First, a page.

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Sandy Hook shooting renews gun control push

Law enforcement officials canvass an area following a

Law enforcement officials canvass an area following a shooting at Sandy Hook Elementary School in Newtown, Conn. (Dec. 14, 2012) Photo Credit: AP

Democrats and gun control advocates renewed their long-dormant push for limits on gun sales, promising hearings and bringing pressure on President Barack Obama to take a forceful stand on the subject.

New York City Mayor Michael Bloomberg, an independent, faulted Obama for failing to act on an assault weapons ban and other restrictions, while congressional Democrats promised hearings and legislation.

Bloomberg, co-chairman of Mayors Against Illegal Guns, urged Congress to renew a 1994 ban on semi-automatic firearms that expired in 2004. He called for improved databases to trace gun ownership, stricter enforcement of gun trafficking and more laws to prevent sales to criminals.

"We don't need people carrying guns in public places. That's not what the founding fathers had in mind," Bloomberg said Sunday on NBC's 'Meet the Press'' program. "It doesn't add to anybody's safety. Quite the contrary, it makes us have a much more dangerous society."

Sen. Dianne Feinstein, a California Democrat and senior member of the Judiciary Committee, said she'll intensify her push to renew the assault-weapons ban that expired in 2004. Senate Majority Whip Dick Durbin, who heads the Judiciary Committee's panel on the constitution and civil rights, said he will hold hearings.


Sen. Joe Lieberman, a Connecticut independent who ran on a gun control platform as Vice President Al Gore's Democratic running mate in the 2000 presidential election, called for a national commission to examine gun laws, the nation's mental health system and violence in video games and other entertainment.

Twenty children and six adults were shot to death at Sandy Hook Elementary School in Newtown, Connecticut, last week. The 20-year-old shooter, Adam Lanza, killed himself at the school. Earlier, he had killed his mother, Nancy, at their nearby home.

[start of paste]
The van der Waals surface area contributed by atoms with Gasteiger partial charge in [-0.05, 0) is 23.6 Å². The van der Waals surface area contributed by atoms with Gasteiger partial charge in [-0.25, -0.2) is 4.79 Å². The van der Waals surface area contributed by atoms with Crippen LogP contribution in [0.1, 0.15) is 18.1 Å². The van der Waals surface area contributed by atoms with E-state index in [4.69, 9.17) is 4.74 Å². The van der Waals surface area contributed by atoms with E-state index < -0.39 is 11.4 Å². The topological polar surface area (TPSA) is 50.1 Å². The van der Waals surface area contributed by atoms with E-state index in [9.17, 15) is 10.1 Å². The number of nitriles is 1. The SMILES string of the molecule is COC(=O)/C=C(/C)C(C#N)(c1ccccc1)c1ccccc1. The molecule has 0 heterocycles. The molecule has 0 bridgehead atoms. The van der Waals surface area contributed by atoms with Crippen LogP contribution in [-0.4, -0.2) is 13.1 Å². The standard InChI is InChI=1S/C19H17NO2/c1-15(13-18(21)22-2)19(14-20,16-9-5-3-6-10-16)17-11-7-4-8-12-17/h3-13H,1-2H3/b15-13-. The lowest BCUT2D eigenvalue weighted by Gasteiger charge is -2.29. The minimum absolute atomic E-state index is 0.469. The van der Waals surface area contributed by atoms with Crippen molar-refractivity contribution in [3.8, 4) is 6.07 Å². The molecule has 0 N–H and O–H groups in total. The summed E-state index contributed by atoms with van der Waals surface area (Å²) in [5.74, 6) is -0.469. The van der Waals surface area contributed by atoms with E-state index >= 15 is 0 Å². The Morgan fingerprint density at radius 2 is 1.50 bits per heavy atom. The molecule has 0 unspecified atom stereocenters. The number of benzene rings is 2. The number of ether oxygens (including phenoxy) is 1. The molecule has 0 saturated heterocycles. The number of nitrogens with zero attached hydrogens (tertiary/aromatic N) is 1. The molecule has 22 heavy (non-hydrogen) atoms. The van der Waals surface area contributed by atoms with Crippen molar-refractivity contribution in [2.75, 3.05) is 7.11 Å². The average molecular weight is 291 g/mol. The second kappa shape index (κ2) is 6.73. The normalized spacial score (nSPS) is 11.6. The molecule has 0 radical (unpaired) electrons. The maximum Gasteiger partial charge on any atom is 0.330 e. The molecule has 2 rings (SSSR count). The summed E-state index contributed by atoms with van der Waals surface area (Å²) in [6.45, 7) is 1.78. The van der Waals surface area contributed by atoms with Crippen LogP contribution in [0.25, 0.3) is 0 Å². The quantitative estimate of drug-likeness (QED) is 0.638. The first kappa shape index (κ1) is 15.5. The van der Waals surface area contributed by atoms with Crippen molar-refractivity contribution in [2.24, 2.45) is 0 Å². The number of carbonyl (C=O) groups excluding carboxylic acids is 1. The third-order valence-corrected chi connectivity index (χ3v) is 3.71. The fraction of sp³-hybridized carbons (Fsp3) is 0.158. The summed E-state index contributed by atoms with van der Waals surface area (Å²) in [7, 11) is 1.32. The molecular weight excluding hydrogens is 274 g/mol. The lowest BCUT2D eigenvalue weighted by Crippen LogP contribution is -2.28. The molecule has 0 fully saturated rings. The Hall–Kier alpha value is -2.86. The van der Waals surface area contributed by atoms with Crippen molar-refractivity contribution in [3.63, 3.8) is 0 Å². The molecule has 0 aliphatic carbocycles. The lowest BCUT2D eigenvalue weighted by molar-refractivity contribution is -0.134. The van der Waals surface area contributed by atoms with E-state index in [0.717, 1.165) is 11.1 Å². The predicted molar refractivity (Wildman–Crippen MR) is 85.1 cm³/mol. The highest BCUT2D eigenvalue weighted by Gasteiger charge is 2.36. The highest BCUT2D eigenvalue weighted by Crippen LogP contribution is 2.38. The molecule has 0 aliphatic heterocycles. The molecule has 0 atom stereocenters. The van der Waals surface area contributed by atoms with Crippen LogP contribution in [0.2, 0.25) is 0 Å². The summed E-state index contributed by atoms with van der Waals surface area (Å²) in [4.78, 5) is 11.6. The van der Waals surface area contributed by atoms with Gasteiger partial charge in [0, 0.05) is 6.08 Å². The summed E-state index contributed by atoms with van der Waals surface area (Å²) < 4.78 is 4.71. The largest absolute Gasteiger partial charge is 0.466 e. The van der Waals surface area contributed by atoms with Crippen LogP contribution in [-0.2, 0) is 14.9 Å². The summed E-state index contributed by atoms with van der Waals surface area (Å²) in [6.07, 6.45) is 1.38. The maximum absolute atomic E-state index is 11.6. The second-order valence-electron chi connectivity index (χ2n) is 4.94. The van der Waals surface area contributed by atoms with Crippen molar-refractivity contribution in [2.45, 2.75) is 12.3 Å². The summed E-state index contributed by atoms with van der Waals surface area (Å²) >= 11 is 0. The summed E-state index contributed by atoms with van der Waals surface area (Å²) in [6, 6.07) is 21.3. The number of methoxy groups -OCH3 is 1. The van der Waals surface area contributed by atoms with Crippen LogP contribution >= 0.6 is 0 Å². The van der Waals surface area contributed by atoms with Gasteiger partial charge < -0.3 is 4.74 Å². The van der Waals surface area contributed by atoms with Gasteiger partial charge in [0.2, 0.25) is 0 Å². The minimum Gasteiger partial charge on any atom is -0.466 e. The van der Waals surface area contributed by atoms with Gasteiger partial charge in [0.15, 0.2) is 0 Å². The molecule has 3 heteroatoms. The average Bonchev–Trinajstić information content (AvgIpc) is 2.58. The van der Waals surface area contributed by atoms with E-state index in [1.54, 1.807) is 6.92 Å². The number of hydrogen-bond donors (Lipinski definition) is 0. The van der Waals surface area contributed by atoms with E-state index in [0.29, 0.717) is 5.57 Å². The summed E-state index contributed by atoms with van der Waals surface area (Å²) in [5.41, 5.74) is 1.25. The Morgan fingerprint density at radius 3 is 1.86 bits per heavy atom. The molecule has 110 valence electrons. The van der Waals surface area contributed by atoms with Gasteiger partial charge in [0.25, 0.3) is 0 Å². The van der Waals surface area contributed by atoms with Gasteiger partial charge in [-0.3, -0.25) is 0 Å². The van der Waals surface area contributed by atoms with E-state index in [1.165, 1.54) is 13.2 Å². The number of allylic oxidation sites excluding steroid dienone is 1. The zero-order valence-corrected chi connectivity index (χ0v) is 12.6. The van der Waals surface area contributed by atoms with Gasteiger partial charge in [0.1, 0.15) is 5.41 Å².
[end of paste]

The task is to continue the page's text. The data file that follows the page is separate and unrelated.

It was the nation's second-deadliest school shooting, after a 2007 rampage on the Blacksburg campus of Virginia Polytechnic Institute and State University, where 33 people died. Lanza used his mother's legally purchased guns, including an assault rifle.

Lanza "shot his way into the building," Malloy said on CNN. "These are assault weapons. You don't hunt deer with these things." The country needs to "find a way to limit these weapons that have only one purpose," Malloy said.


Hours after the Dec. 14 shooting, Obama called for "meaningful action to prevent more tragedies like this, regardless of the politics." He is scheduled to travel to Newtown later Sunday.

During the 2000 presidential campaign, Gore and Lieberman argued for "common-sense gun-safety measures," a position that cost them rural votes and helped give Republican George W. Bush a narrow win.

Durbin said on "Fox News Sunday" he will hold hearings on the constitutional question of gun rights.

"Why would anyone, even Nancy Lanza, need a military assault weapon?" Durbin said.

Many Republicans and Democrats oppose limits on gun control, citing the Second Amendment to the U.S. Constitution. Allowing more Americans to carry weapons is one way to limit casualties in mass shootings, said Representative Louis Gohmert, a Texas Republican.


"Every mass killing of more than three people in recent history has been in a place where guns were prohibited, except for one. They chose this place. They know no one will be armed," Gohmert said on "Fox News Sunday."

Asked if teachers should be armed, Gohmert said "I wish to God" Sandy Hook principal Dawn Hochsprung had had a weapon so she could have defended herself. "She takes his head off before he can kill those precious kids," Gohmert said.

The Newtown shooting might be a tipping point for legislative action, said Pedro Segarra, mayor of Hartford, Connecticut, on ABC's "This Week."

"What we're asking is for some balance," Segarra said. "We do recognize our constitutional right to bear arms, but I think that this has gone to a point now that -- to afford some people with the ability of conducting these mass exterminations is just not what we want."

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